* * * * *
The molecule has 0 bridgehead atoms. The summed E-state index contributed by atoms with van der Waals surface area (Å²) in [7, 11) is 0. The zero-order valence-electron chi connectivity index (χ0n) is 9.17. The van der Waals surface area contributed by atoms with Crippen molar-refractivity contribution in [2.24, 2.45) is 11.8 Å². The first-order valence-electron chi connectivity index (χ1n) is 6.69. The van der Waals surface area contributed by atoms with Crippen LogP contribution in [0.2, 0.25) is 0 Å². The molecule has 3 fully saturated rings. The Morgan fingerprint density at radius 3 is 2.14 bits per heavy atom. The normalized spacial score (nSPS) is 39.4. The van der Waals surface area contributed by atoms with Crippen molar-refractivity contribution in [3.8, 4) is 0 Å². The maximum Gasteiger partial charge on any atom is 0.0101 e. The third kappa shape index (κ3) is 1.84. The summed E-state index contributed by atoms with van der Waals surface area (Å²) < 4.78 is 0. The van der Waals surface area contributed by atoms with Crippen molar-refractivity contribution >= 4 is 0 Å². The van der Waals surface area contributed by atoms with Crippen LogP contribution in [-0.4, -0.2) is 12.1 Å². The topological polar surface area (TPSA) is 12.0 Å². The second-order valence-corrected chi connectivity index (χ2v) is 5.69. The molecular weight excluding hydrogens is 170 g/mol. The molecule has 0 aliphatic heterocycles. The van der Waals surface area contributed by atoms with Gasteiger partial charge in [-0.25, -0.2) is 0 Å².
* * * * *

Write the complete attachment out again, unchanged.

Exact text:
The molecule has 0 bridgehead atoms. The summed E-state index contributed by atoms with van der Waals surface area (Å²) in [7, 11) is 0. The zero-order valence-electron chi connectivity index (χ0n) is 9.17. The van der Waals surface area contributed by atoms with Crippen molar-refractivity contribution in [2.24, 2.45) is 11.8 Å². The first-order valence-electron chi connectivity index (χ1n) is 6.69. The van der Waals surface area contributed by atoms with Crippen LogP contribution in [0.2, 0.25) is 0 Å². The molecule has 3 fully saturated rings. The Morgan fingerprint density at radius 3 is 2.14 bits per heavy atom. The normalized spacial score (nSPS) is 39.4. The van der Waals surface area contributed by atoms with Crippen molar-refractivity contribution in [3.8, 4) is 0 Å². The maximum Gasteiger partial charge on any atom is 0.0101 e. The third kappa shape index (κ3) is 1.84. The summed E-state index contributed by atoms with van der Waals surface area (Å²) < 4.78 is 0. The van der Waals surface area contributed by atoms with Crippen molar-refractivity contribution >= 4 is 0 Å². The van der Waals surface area contributed by atoms with Crippen LogP contribution in [-0.4, -0.2) is 12.1 Å². The topological polar surface area (TPSA) is 12.0 Å². The second-order valence-corrected chi connectivity index (χ2v) is 5.69. The molecular weight excluding hydrogens is 170 g/mol. The molecule has 0 aliphatic heterocycles. The van der Waals surface area contributed by atoms with Gasteiger partial charge in [-0.25, -0.2) is 0 Å².